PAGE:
Fishy deal

It must be tough making a persuasive pitch to the snarky hosts of Dragon's Den. Tougher still if you can't speak or hear, as is the case with Lewis Hartland of Tagish.

It must be tough making a persuasive pitch to the snarky hosts of Dragon’s Den. Tougher still if you can’t speak or hear, as is the case with Lewis Hartland of Tagish.

But Hartland, at age 55, is long accustomed to being a deaf mute, having lost his hearing to spinal meningitis at infancy.

Instead, the biggest hassle he faced during his national television appearance, which airs tonight, was a nasty flu. As a fix, he loaded up on cough syrup and lozenges before the filming.

The bigger burden lay on the shoulders of Hartland’s 31-year-old hearing son and interpreter, Samson.

With flickering fingers, he had to translate everything said by the show’s hosts for his father, and vice versa. At the same time, Samson had to be quick on his feet when it was his turn to describe the business side of their pitch.

It’s sort of like patting your head and rubbing your belly at the same time – except that, in this case, $20,000 was on the line.

That’s how much the duo asked the dragons, in exchange for a 15 per cent stake in the Hartland’s venture, Yukon Smoked Salmon.

The business’s premise is simple. The elder Hartland has smoked salmon for more than 30 years.

“I just knew I had something that tasted incredible,” said Lewis, translated by Samson during an interview with the News.

But anyone who’s seen Dragon’s Den knows you need a lot more than an idea. You need a business plan to back it up, otherwise you quickly become the subject of scathing ridicule.

Both Hartlands, as longtime fans of the show, knew this. They also knew they didn’t have time to develop a bulletproof plan. They only had four weeks between receiving an invitation to appear on the show and the filming date in Toronto.

So Samson prioritized. First things first: he needed a supply of fish.

Procuring salmon from the Canadian length of the Yukon River was out of the question. The run’s numbers have dwindled in recent years and there’s no commercial harvest in Canada.

Some smoked salmon producers use farmed fish. But wild salmon is more flavourful and doesn’t carry the ecological stigma of farmed fish.

So Samson looked to our neighbours. After working the phones, he struck partnerships with First Nations able to supply wild sockeye from Haines, Alaska, and northern British Columbia.

As it happens, wild sockeye is already trucked from Haines down the Alaskan Highway to British Columbia. Some of the fish is later smoked in Vancouver—or as far afield as China.

That’s akin to selling raw lumber to overseas markets, then buying back as IKEA furniture. Much of the profit ends up being made somewhere else.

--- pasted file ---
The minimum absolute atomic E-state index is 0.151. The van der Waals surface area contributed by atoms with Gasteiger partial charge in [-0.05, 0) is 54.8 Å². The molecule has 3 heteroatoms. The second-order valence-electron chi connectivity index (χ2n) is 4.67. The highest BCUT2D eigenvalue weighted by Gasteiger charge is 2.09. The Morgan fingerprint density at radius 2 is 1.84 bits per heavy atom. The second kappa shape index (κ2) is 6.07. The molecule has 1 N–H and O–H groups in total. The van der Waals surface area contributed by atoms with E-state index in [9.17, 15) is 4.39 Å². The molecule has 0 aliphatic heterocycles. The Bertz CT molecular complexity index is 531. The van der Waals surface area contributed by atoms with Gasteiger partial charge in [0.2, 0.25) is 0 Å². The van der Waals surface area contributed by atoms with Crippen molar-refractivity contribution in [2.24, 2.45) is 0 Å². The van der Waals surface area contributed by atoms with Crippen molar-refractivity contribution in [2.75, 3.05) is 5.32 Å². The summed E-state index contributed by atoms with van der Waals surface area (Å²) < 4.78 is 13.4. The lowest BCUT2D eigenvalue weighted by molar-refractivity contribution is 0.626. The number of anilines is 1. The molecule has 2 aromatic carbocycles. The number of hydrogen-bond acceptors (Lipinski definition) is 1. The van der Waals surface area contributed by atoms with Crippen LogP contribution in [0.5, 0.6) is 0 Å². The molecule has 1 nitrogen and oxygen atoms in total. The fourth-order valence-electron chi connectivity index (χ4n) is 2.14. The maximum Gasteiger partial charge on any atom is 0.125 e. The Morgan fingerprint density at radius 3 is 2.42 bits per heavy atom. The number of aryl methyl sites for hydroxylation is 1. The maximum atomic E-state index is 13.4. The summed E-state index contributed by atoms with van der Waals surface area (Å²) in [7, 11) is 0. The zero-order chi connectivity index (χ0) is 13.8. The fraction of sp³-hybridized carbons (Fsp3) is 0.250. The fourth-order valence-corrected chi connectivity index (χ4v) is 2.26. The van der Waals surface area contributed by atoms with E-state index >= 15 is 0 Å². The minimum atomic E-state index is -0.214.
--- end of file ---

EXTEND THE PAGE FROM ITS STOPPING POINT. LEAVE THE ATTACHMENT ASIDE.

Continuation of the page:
The Hartlands propose to do this value-added work in Whitehorse. They have big dreams of building an international distribution network.

At $30 per pound, their price is at the high end of the market. But the Hartlands boast their recipe can’t be beat.

“There’s just no comparison,” said Samson.

He deplores how low-grade smoked salmon is “like cat food.”

“I wouldn’t even feed it to a cat,” he said.

An associate producer who visited Whitehorse on a scouting tour in March made the unlikely comparison between their smoked salmon and chocolate. In both cases, he said he couldn’t stop snacking.

“He just kept on eating it,” said Samson with a laugh.

So, when they headed to Toronto, they were sure to pack plenty of samples.

Samson has long served as his father’s translator. He first spoke at age three, and by then, he was already adept at signing with his two deaf parents. “English was my second language,” he said.

It’s actually quicker for Samson to patter with his father with finger twitches and facial expressions than to carry on a conversation with his voice. Speaking “takes longer because I need to use all these funny words,” is how Lewis puts it.

“There’s a trust element. We actually become one. We feel equal.”

Their conversations are just as dependent on subtle facial cues as they are on finger signs. To both, a conversation with words alone seems bland and monotonous by comparison.

But the uninitiated sometimes misread Lewis’s expressiveness and think he’s agitated. “People think we’re giving attitude. But that’s our culture.”

The two are used to performing in front of a crowd. Lewis founded the Canadian Deaf Theatre and has two decades of stage experience. Samson, as a child, appeared in productions, too.

That didn’t mean they weren’t nervous when the cameras started to roll in CBC’s Toronto studio. But theatre experience “helps you handle that and channel your energy,” said Lewis.

You’ll have to tune in tonight at 8 p.m. to see how the Hartlands fare. But, judging by how they have invited reporters to attend a viewing party, it sounds as if they have something to celebrate.

Another sign of success is found on their website: they’re already taking preorders for the spring. You can find out more at

Contact John Thompson at